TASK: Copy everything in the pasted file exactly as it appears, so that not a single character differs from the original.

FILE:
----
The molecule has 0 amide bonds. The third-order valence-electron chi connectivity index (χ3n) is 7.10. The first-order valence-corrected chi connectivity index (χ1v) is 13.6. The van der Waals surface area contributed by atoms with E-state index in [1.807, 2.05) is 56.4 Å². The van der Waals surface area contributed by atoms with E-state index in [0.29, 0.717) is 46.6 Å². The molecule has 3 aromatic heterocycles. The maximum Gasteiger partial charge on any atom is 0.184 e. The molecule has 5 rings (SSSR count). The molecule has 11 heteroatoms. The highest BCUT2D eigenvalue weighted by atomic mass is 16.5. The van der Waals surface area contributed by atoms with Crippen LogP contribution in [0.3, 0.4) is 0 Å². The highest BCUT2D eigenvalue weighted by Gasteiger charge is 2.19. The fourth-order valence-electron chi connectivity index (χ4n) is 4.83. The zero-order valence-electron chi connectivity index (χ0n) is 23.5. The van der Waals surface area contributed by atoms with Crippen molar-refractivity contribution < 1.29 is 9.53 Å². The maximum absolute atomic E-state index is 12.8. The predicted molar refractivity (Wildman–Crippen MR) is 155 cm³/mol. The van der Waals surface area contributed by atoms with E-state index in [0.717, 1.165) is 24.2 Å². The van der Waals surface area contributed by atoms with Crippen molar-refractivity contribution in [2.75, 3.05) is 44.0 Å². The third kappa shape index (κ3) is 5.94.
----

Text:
The molecule has 0 amide bonds. The third-order valence-electron chi connectivity index (χ3n) is 7.10. The first-order valence-corrected chi connectivity index (χ1v) is 13.6. The van der Waals surface area contributed by atoms with E-state index in [1.807, 2.05) is 56.4 Å². The van der Waals surface area contributed by atoms with E-state index in [0.29, 0.717) is 46.6 Å². The molecule has 3 aromatic heterocycles. The maximum Gasteiger partial charge on any atom is 0.184 e. The molecule has 5 rings (SSSR count). The molecule has 11 heteroatoms. The highest BCUT2D eigenvalue weighted by atomic mass is 16.5. The van der Waals surface area contributed by atoms with Crippen LogP contribution in [0.3, 0.4) is 0 Å². The highest BCUT2D eigenvalue weighted by Gasteiger charge is 2.19. The fourth-order valence-electron chi connectivity index (χ4n) is 4.83. The zero-order valence-electron chi connectivity index (χ0n) is 23.5. The van der Waals surface area contributed by atoms with Crippen molar-refractivity contribution < 1.29 is 9.53 Å². The maximum absolute atomic E-state index is 12.8. The predicted molar refractivity (Wildman–Crippen MR) is 155 cm³/mol. The van der Waals surface area contributed by atoms with E-state index in [0.717, 1.165) is 24.2 Å². The van der Waals surface area contributed by atoms with Crippen molar-refractivity contribution in [2.75, 3.05) is 44.0 Å². The third kappa shape index (κ3) is 5.94.